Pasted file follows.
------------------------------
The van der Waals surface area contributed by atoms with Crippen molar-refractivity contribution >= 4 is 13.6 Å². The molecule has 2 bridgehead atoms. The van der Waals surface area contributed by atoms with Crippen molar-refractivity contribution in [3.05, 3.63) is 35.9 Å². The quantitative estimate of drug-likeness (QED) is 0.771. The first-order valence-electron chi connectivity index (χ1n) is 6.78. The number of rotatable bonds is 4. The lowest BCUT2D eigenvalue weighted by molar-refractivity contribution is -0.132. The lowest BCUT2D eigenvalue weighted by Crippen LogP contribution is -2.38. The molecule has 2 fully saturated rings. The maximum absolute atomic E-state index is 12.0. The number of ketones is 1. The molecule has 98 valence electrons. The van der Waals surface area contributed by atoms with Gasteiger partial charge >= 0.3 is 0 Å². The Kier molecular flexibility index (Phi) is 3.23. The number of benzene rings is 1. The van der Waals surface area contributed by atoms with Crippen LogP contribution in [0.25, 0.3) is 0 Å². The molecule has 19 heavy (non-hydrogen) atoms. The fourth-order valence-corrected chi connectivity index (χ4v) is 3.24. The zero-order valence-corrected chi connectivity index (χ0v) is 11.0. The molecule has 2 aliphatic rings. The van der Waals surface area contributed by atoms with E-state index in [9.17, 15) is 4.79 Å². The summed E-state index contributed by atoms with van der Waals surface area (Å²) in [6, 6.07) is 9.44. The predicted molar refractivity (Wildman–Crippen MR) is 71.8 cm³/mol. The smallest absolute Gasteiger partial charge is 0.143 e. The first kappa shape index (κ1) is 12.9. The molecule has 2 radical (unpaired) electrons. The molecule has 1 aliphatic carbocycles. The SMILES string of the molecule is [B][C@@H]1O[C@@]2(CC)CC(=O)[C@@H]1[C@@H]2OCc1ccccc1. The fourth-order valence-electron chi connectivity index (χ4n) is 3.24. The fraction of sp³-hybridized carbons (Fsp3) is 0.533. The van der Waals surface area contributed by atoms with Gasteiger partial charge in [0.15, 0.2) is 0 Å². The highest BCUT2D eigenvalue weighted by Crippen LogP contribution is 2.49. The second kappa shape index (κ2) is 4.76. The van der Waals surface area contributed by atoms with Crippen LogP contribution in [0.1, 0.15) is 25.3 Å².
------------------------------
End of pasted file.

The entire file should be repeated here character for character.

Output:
The van der Waals surface area contributed by atoms with Crippen molar-refractivity contribution >= 4 is 13.6 Å². The molecule has 2 bridgehead atoms. The van der Waals surface area contributed by atoms with Crippen molar-refractivity contribution in [3.05, 3.63) is 35.9 Å². The quantitative estimate of drug-likeness (QED) is 0.771. The first-order valence-electron chi connectivity index (χ1n) is 6.78. The number of rotatable bonds is 4. The lowest BCUT2D eigenvalue weighted by molar-refractivity contribution is -0.132. The lowest BCUT2D eigenvalue weighted by Crippen LogP contribution is -2.38. The molecule has 2 fully saturated rings. The maximum absolute atomic E-state index is 12.0. The number of ketones is 1. The molecule has 98 valence electrons. The van der Waals surface area contributed by atoms with Gasteiger partial charge >= 0.3 is 0 Å². The Kier molecular flexibility index (Phi) is 3.23. The number of benzene rings is 1. The van der Waals surface area contributed by atoms with Crippen LogP contribution in [0.25, 0.3) is 0 Å². The molecule has 19 heavy (non-hydrogen) atoms. The fourth-order valence-corrected chi connectivity index (χ4v) is 3.24. The zero-order valence-corrected chi connectivity index (χ0v) is 11.0. The molecule has 2 aliphatic rings. The van der Waals surface area contributed by atoms with E-state index in [9.17, 15) is 4.79 Å². The summed E-state index contributed by atoms with van der Waals surface area (Å²) in [6, 6.07) is 9.44. The predicted molar refractivity (Wildman–Crippen MR) is 71.8 cm³/mol. The smallest absolute Gasteiger partial charge is 0.143 e. The first kappa shape index (κ1) is 12.9. The molecule has 2 radical (unpaired) electrons. The molecule has 1 aliphatic carbocycles. The SMILES string of the molecule is [B][C@@H]1O[C@@]2(CC)CC(=O)[C@@H]1[C@@H]2OCc1ccccc1. The fourth-order valence-electron chi connectivity index (χ4n) is 3.24. The fraction of sp³-hybridized carbons (Fsp3) is 0.533. The van der Waals surface area contributed by atoms with Gasteiger partial charge in [0.15, 0.2) is 0 Å². The highest BCUT2D eigenvalue weighted by Crippen LogP contribution is 2.49. The second kappa shape index (κ2) is 4.76. The van der Waals surface area contributed by atoms with Crippen LogP contribution in [0.1, 0.15) is 25.3 Å².